Why We Catfish: A Guest Editorial by Eric Carlson

The tug was the drug

The truth of the matter is, fishing has saved my life. Most of my childhood was a bit rough. A lot of my friends are dead, in jail, or on the way. But catfishing and fishing in general, big or small, bluegill to catfish, and everything in between has always intrigued me.

My father, grandfather, and great-grandfather all loved to fish. It’s probably because of them, I have been fishing since I could walk.

It doesn’t matter if its late at night or early morning; spring or fall; hot or cold; Being able to hunt down a big catfish helps me put everything into perspective. Whether there is positive or negative in my life, I am spending time doing something that makes me happy and helps me forget about life’s troubles.

Carlson’s enjoyment of catfishing increased when Crystal Mannella became a regular catfishing partner.

Carlson’s enjoyment of catfishing increased when Crystal Mannella became a regular catfishing partner.

Honestly, after catching almost every fish possible, I got to a point where I recognized that catfish was the biggest baddest freshwater fish I had around me. So, I decided, at a young age, that I was gonna’ catch the biggest catfish in my local rivers and lakes.

With that realization, I was hooked. I caught my first near 20-pound flathead before I could drive. It was a positive addiction that grew. All I could think about was catfishing. I began to concentrate on getting more gear and better boats to help me catch bigger fish.

The addiction was real. The tug was the drug. I love the habits of the flathead, the way they fight and the way they look. I love the different colors of camouflage, their amazing ability to heal, and how they breed. Catching them can be so easy and yet so hard. And, when you lose a few giants that felt like 100 pounds, it makes you want to come back and try again. These are all reasons that contribute to why I catfish.

My enjoyment of catfishing grew more when I convinced my girlfriend of almost 19 years, the love of my life, Crystal Mannella, to join me in catfishing. It’s been over 10 years now. Instead of one, we have two addicted minds thinking about how to catch catfish. And, it’s getting more and more serious everyday. She helps me so much with social media and is my fishing partner too. For that I’m grateful, even if we bicker like a old married couple sometimes.

I decided to do as much as possible to make this hobby my job. I believe in Catch-Photo-Release (CPR) and I want to share that belief with others. As a result, I created Hells Anglers Fishing Club, American Flathead Anglers, and CPR Catfishing N Conservation on Facebook. I want these pages to help promote the sport and teach anglers the importance of CPR. I do the same thing locally when I talk to other angers.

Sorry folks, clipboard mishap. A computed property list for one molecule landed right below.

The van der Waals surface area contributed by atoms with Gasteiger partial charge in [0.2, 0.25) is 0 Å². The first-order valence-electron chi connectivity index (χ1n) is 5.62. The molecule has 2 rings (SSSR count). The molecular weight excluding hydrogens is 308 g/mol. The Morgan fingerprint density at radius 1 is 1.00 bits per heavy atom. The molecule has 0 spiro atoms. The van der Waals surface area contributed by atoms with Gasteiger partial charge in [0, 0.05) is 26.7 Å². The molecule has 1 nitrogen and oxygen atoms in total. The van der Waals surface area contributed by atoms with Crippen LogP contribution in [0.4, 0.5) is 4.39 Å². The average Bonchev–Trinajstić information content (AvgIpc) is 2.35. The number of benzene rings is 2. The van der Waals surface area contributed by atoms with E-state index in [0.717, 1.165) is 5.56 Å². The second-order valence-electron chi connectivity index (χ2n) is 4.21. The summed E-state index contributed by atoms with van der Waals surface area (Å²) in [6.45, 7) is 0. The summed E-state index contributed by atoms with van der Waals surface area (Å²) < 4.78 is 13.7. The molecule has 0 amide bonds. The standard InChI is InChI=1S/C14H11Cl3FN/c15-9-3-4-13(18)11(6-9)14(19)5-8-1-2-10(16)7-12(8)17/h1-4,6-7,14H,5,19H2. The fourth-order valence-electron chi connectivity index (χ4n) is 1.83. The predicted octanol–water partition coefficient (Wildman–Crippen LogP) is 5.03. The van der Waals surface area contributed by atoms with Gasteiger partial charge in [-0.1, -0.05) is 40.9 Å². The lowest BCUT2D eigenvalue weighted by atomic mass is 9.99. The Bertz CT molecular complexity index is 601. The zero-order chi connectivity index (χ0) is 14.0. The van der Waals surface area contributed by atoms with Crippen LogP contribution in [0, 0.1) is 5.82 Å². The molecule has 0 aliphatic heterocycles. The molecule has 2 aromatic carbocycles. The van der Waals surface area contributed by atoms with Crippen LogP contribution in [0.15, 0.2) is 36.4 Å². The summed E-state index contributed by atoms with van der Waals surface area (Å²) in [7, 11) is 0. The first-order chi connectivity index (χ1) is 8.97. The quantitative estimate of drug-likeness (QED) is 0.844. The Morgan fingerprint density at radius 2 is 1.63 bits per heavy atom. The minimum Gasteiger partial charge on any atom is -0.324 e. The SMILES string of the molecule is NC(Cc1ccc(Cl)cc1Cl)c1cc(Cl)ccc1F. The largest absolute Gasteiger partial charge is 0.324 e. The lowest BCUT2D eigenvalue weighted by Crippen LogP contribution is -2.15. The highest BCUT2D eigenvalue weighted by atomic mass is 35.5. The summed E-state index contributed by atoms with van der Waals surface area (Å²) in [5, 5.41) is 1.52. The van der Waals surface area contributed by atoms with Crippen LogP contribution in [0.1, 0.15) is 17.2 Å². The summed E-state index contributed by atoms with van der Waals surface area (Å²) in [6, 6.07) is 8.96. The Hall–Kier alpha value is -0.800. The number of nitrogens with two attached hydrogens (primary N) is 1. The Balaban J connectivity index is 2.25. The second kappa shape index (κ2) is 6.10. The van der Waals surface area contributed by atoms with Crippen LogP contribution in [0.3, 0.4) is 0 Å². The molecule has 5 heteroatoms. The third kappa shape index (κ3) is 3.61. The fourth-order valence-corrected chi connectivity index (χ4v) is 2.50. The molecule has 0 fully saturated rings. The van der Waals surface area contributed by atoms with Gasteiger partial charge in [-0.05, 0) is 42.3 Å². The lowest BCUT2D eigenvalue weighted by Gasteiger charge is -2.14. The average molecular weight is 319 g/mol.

Eric likes to fish for anything, but his passion is catching the big catfish that prowl his local waters.

Eric likes to fish for anything, but his passion is catching the big catfish that prowl his local waters.

I also release a lot of giant fish of all kinds. And, I clean up my local waterways almost daily. I also rehab/rehome rescue pets that have been a part of the pet trade and otherwise forgotten like trash.

I saved a baby flathead from death the other night. The fish was less than 12 inches long and had been on a stringer for God knows how long. Crystal and I also remove jugs, limb lines, or any other way of fishing that’s not legal. I figure every little bit helps.

In addition to just liking to fish, I love the camaraderie and sportsmanship that exists in the catfish community. I witnessed more examples of it at the September Mississippi River Monsters Tournament in Memphis.

I was fortunate to represent St. Croix Rods and Glenn and Sandy Flowers in the MRM Angler Round Up. Most of the catfish community is truly like family to me.

It’s hard to say, in a short article, but the reasons why I catfish, include the reasons expressed above, but mainly it’s being out of the house, off the internet, away from the TV, and enjoying the great outdoors. I think that is what attracts people to fishing. For me it gets much deeper than that. Fishing is a part of who I am.



Eric plans to take his passion a step further in 2018. His River Rats Guide Service will become reality. Eric will be the first catfish guide on his local Fox River. He will also do some guide trips at other locations during early spring and late fall for crappie and bass. But during flathead season it will be on the Fox River. Anyone wanting to book a trip can find his River Rats Guide Service page on Facebook.

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